asking for trouble

Guide to setting up shop online


(This was written for the Glasgow Craft Mafia, but I’m sure it will be useful for some of my readers too)

So, you’ve made your products and you want to get them out there for people to buy. What’s the best option for e-commerce? Well, as with most things online, it depends on a lot of different things. There are many different e-commerce options and each have their own pros and cons. Which one suits you best will depend on your range of items, your technical ability, your product prices and your pocket. There’s no ‘best’ solution, just the best solution for you. When it comes down to it, there’s no magic answer – it’s not really where you sell but how well you promote it. So do your research, pick what works for you and do the best you can with it.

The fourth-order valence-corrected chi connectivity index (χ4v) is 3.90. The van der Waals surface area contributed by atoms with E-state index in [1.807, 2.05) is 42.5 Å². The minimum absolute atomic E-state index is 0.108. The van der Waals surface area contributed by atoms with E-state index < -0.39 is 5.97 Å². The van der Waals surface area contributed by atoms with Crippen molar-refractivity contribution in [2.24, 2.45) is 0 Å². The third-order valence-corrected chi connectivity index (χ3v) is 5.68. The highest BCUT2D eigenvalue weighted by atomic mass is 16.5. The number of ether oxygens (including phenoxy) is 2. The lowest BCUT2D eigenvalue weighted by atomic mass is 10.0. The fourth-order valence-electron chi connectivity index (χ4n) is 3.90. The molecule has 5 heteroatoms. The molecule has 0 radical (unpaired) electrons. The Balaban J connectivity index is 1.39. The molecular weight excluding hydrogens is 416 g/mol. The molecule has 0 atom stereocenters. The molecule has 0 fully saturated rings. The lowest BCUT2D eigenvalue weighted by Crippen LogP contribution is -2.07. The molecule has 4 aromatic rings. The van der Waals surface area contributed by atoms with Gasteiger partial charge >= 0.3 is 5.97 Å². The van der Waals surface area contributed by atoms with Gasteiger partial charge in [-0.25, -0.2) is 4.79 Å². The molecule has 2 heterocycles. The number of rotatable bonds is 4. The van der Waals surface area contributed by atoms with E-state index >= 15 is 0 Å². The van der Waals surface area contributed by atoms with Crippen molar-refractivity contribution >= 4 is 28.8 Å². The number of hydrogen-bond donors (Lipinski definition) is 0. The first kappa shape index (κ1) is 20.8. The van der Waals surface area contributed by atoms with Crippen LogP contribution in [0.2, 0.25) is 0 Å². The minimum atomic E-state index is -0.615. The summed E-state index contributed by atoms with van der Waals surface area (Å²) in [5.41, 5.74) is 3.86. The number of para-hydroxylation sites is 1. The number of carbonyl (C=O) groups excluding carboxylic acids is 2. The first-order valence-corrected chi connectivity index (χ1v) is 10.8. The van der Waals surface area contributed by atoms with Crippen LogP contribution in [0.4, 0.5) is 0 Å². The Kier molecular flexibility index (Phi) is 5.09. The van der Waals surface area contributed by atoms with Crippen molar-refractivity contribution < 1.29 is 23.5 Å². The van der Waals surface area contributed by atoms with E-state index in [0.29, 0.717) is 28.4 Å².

I’m going to cover 4 different levels of online shops, and give you the rundown on how they compare and who they’re best suited for.

Listing fee – payment to list an item regardless of whether it sells
Transaction fee – payment after an item sells (usually a percentage of the sale price)
Merchant fees – transaction fees to whoever collects purchase payments (PayPal etc.)

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Individual Sales

Sell products individually without the need for a shop


eBay is probably the best known online marketplace on the internet. Everyone knows about eBay. Although billed as an auction site, Buy It Now listings are becoming more and more popular.

Best For: one of a kind, high priced items
Pros: you can be selling in minutes, as there’s nothing to style or set up after your initial profile
Cons: Difficult to assert your personality and be remembered for return buyers. Lots of competition. No differentiation between handmade/artisan items and random junk.
Technical Knowhow: low. Some knowledge of html can help you improve the look of your listings but it’s not necessary.